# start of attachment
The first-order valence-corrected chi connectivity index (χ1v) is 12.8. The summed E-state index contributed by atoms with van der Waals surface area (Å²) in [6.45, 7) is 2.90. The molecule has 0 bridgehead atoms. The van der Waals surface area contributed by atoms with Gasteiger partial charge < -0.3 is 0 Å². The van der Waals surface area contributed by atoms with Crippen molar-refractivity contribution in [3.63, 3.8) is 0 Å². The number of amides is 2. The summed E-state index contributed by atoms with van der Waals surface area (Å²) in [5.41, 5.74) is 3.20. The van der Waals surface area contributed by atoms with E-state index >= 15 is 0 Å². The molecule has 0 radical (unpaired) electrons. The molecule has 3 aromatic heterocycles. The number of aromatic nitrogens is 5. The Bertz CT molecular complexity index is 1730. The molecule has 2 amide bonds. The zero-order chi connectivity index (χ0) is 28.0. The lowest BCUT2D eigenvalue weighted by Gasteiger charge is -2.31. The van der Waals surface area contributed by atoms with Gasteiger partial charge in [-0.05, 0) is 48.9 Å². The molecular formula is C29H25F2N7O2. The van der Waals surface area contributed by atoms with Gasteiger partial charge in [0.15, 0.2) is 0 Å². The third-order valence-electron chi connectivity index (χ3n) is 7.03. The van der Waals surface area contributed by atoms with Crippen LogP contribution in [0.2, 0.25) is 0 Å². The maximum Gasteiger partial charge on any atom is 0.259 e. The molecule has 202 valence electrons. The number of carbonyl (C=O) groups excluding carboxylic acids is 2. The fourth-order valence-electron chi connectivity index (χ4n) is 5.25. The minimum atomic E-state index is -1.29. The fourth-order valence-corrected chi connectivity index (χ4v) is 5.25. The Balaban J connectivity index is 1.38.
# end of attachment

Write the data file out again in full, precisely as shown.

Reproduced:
The first-order valence-corrected chi connectivity index (χ1v) is 12.8. The summed E-state index contributed by atoms with van der Waals surface area (Å²) in [6.45, 7) is 2.90. The molecule has 0 bridgehead atoms. The van der Waals surface area contributed by atoms with Gasteiger partial charge < -0.3 is 0 Å². The van der Waals surface area contributed by atoms with Crippen molar-refractivity contribution in [3.63, 3.8) is 0 Å². The number of amides is 2. The summed E-state index contributed by atoms with van der Waals surface area (Å²) in [5.41, 5.74) is 3.20. The van der Waals surface area contributed by atoms with E-state index >= 15 is 0 Å². The molecule has 0 radical (unpaired) electrons. The molecule has 3 aromatic heterocycles. The number of aromatic nitrogens is 5. The Bertz CT molecular complexity index is 1730. The molecule has 2 amide bonds. The zero-order chi connectivity index (χ0) is 28.0. The lowest BCUT2D eigenvalue weighted by Gasteiger charge is -2.31. The van der Waals surface area contributed by atoms with Gasteiger partial charge in [-0.05, 0) is 48.9 Å². The molecular formula is C29H25F2N7O2. The van der Waals surface area contributed by atoms with Gasteiger partial charge in [0.15, 0.2) is 0 Å². The third-order valence-electron chi connectivity index (χ3n) is 7.03. The van der Waals surface area contributed by atoms with Crippen LogP contribution in [0.2, 0.25) is 0 Å². The maximum Gasteiger partial charge on any atom is 0.259 e. The molecule has 202 valence electrons. The number of carbonyl (C=O) groups excluding carboxylic acids is 2. The fourth-order valence-electron chi connectivity index (χ4n) is 5.25. The minimum atomic E-state index is -1.29. The fourth-order valence-corrected chi connectivity index (χ4v) is 5.25. The Balaban J connectivity index is 1.38.